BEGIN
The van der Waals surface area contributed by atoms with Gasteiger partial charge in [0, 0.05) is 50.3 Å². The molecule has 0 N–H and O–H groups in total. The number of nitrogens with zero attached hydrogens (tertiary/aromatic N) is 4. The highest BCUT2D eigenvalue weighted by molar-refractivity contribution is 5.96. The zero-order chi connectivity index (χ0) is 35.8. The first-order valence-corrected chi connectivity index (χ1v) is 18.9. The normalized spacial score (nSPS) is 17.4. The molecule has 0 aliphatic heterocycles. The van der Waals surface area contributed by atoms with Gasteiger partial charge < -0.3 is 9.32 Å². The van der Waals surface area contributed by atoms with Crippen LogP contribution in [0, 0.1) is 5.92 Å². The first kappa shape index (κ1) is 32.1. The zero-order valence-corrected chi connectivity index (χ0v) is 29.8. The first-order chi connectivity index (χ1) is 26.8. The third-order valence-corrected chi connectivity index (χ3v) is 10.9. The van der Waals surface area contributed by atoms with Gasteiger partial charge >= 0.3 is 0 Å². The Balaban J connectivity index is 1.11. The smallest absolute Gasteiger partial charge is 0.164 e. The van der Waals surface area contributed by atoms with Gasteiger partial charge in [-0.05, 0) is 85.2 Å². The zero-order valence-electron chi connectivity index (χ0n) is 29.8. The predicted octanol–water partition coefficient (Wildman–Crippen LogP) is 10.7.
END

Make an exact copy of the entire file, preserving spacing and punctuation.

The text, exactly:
The van der Waals surface area contributed by atoms with Gasteiger partial charge in [0, 0.05) is 50.3 Å². The molecule has 0 N–H and O–H groups in total. The number of nitrogens with zero attached hydrogens (tertiary/aromatic N) is 4. The highest BCUT2D eigenvalue weighted by molar-refractivity contribution is 5.96. The zero-order chi connectivity index (χ0) is 35.8. The first-order valence-corrected chi connectivity index (χ1v) is 18.9. The normalized spacial score (nSPS) is 17.4. The molecule has 0 aliphatic heterocycles. The van der Waals surface area contributed by atoms with Gasteiger partial charge < -0.3 is 9.32 Å². The van der Waals surface area contributed by atoms with Crippen LogP contribution in [0, 0.1) is 5.92 Å². The first kappa shape index (κ1) is 32.1. The zero-order valence-corrected chi connectivity index (χ0v) is 29.8. The first-order chi connectivity index (χ1) is 26.8. The third-order valence-corrected chi connectivity index (χ3v) is 10.9. The van der Waals surface area contributed by atoms with Gasteiger partial charge >= 0.3 is 0 Å². The Balaban J connectivity index is 1.11. The smallest absolute Gasteiger partial charge is 0.164 e. The van der Waals surface area contributed by atoms with Gasteiger partial charge in [-0.05, 0) is 85.2 Å². The zero-order valence-electron chi connectivity index (χ0n) is 29.8. The predicted octanol–water partition coefficient (Wildman–Crippen LogP) is 10.7.